[ To Express, To Reflect, To Give Back ]

Performance art – Undefined

Wednesday, March 9th, 2011

Wikipedia defines Performance art as

Performance art refers largely to a performance which is presented to an audience but which does not seek to present a conventional theatrical play or a formal linear narrative, or which alternately does not seek to depict a set of fictitious characters in formal scripted interactions. It therefore will often include some form of action or spoken word which is a form of direct communication between the artist and audience, rather than a script written beforehand.

For many years, my vision of this type performance art was what I saw in a circus. Though they were well rehearsed, the jugglers, acrobats, fire breathers, ring masters and puppeteers were still performing a kind of live artistic maneuvers on stage that is a delight to experience.

I still don’t understand where the line is between performance art and other staged performances – the likes of drama, dance, orchestra etc. Is it the elements of spontaneity and uncertainty above and beyond the usual scripted performances? I doubt it. Modern directors of all forms staged performance deliberately design and introduce some sense of spontaneity in their performances.

Is this performance an art?

If your tastes permit, check out this video of spooky performances art by a Japanese artist. And then, the guy who paints his body like a silver statue and stands sill for hours in Times Square, only to wink occasionally at an odd bystander. Are these people performance artists? May be? We can debate for hours both ways.

Leaving that debate aside, Museums and art galleries, at least the leading ones, are reinventing performance art. Priya Kulasagaran writes about how Malaysia’s National Art Gallery is breaking out of its mold to embrace new age performance artists and hosting their arguably bizarre acts.

She says, “One of the stand out performances of the night was Jumaadi’s avant-grade wayan kulit performance. Armed with modernist shadow puppets and a backdrop of didgeridoo, electronic sounds and haunting vocals, the Indonesian artist weaved a tale of origins of rice and rats – complete with wrath of god, death and an incestuous love affair.”

I remember the traditional puppet shows (called bommalattam in Tamil) I watched at the temple across the street where I grew up in Gandhipuram, Coimbatore in India. Changes in audience taste plugged with sophisticated technology now enables folks like Jumaadi to produce “avant-grade” performances. And then there are the innovators, who think laterally redefining art. Priya writes about Tan Zi Hao’s performance dealing with “communal memory”. The audience were staged along with a chair, phone and a scrapbook full of notes on directions to a specific destination. Elsewhere in Malaysia, a volunteer student was let loose to figure the route to that destination – except he can call as many times this phone, which will ring only to connect the audience in this at Art Gallery performance who can advise directions to the student. Though I would consider this neither as an art nor performance, it did remind me of something lot more fascinating.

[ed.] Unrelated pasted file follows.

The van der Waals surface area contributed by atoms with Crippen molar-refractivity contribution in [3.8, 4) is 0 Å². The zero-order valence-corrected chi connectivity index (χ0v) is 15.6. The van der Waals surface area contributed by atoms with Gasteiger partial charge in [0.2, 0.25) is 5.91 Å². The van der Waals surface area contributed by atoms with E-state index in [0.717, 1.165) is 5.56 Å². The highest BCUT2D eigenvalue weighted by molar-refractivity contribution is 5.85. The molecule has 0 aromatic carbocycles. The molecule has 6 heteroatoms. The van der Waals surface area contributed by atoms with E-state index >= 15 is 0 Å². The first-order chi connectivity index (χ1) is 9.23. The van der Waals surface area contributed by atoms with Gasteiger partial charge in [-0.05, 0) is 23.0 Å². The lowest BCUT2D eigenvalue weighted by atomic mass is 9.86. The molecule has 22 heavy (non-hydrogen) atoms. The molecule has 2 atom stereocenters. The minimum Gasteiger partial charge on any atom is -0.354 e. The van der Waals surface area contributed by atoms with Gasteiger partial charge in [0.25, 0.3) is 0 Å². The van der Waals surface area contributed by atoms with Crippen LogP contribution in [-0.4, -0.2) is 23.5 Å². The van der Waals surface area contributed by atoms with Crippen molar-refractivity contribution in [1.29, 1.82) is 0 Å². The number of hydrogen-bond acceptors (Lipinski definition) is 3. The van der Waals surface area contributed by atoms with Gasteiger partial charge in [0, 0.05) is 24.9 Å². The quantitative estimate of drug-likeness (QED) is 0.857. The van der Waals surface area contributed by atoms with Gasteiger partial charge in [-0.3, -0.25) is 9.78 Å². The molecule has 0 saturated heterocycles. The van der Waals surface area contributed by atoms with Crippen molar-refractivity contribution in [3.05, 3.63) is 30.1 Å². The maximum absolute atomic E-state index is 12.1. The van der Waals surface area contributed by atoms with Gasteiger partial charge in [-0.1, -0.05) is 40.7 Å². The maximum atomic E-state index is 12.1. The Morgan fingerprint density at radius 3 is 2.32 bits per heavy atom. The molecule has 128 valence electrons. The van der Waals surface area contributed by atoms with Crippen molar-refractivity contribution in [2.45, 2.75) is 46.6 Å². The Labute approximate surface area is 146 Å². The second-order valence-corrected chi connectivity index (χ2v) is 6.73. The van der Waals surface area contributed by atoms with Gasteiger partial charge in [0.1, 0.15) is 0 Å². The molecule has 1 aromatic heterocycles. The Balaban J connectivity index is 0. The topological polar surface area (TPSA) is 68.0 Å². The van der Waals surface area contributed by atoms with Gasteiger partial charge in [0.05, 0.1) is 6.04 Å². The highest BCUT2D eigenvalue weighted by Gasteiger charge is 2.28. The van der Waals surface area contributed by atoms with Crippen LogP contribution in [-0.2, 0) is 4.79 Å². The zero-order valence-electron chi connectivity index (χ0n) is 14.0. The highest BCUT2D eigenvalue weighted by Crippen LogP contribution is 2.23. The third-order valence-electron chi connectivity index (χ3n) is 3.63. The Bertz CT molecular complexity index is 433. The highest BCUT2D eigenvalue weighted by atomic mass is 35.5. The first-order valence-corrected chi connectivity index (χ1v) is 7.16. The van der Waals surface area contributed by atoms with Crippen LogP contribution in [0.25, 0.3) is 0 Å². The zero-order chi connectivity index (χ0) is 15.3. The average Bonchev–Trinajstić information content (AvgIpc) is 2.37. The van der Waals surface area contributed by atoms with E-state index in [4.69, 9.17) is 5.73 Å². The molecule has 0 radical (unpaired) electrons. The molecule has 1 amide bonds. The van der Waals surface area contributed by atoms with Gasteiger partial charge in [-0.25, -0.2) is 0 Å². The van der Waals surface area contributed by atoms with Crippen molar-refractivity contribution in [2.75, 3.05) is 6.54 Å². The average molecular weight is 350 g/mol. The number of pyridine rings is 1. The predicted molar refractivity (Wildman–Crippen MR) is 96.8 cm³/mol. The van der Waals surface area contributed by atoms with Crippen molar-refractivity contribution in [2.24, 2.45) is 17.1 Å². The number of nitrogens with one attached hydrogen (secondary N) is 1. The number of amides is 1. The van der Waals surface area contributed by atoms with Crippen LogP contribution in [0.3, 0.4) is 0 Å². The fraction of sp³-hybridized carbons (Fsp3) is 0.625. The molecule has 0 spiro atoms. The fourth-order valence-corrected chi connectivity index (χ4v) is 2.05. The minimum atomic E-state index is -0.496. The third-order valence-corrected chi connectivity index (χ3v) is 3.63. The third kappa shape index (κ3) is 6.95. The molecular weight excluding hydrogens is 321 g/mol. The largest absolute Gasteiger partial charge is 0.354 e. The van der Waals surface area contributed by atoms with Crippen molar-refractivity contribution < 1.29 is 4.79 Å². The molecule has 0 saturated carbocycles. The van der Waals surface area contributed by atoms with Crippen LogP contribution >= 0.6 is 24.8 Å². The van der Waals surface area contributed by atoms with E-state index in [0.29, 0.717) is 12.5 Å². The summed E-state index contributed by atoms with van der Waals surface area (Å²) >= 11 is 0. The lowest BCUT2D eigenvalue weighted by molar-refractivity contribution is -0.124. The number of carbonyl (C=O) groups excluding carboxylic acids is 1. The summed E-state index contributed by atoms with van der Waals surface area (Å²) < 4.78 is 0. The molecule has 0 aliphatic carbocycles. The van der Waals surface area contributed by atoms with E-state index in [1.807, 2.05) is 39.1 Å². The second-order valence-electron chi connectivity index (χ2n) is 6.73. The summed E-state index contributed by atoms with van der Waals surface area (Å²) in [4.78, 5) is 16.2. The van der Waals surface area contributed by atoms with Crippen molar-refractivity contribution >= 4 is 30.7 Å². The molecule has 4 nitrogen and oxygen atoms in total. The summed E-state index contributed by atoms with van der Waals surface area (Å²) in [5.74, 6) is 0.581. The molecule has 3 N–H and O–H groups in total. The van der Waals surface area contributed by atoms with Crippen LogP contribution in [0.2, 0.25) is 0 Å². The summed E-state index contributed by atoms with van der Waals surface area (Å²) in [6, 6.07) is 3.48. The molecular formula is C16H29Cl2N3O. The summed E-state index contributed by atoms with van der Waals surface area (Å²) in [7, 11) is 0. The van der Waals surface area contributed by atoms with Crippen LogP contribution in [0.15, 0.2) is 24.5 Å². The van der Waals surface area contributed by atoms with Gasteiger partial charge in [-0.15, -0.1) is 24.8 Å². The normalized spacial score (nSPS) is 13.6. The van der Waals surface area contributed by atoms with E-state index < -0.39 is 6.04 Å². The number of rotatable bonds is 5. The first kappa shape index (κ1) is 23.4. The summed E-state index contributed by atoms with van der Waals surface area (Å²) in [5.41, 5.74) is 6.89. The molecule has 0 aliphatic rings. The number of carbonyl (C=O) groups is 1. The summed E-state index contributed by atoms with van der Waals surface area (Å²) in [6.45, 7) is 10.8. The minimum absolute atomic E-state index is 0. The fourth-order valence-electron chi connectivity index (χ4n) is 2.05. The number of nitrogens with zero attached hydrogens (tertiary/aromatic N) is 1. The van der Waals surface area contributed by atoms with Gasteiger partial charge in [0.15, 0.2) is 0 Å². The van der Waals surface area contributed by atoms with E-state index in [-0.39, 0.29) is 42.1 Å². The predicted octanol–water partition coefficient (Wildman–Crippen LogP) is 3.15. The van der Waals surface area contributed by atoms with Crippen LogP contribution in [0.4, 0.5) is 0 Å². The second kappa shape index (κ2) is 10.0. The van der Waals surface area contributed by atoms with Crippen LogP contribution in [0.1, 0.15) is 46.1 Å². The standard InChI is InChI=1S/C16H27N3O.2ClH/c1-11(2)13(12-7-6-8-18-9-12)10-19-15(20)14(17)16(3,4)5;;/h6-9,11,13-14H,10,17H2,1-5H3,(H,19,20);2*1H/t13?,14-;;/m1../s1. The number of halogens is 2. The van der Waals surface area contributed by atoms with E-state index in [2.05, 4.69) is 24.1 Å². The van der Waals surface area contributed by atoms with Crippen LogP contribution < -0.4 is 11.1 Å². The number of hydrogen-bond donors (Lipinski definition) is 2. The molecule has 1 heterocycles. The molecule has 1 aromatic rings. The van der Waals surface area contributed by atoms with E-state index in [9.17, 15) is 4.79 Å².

Marina Abramovic: The Artist Is Present

Early last year, The Museum of Modern Art in New York demonstrated a intriguing work by god-mother of all performance artists, Marina Abramovic. This is one such performance that just catches you off-guard to remind why this art form is referred as “an ephemeral medium”. Marina sat in a chair, quiet, inactive and indifferent, for 7-hours a day, and six days a week, across another chair where audience took turns to sit and “participate” in the performance. Unquestionably, it was titled “Artist is Present”. Not to confuse her work with theater, she says “To be a performance artist, you have to hate the theater. Theater is fake…the knife is not real, the blood is not real and the emotions are not real. Performance is just the opposite”. Want to know her latest quest? Making you eat Eat Flaming Volcano Dessert. Suppose you want to read more about her, here is her interview in UK’s guardian news paper.

While on the topic, check out http://weburbanist.com. They showcase some unbelievable art projects, from murals to 3D street paintings. These are not necessarily performance arts; They still are spectacular works of art requiring extraordinary performance by the artist.

Artist Meg Saligman working with Philadelphia Mural Arts Program

What can you do in a 30 second video?

Tuesday, March 8th, 2011

This stunning work of art and digital videography will keep your attention for 25 seconds.

Seaweed from Tell No One on Vimeo.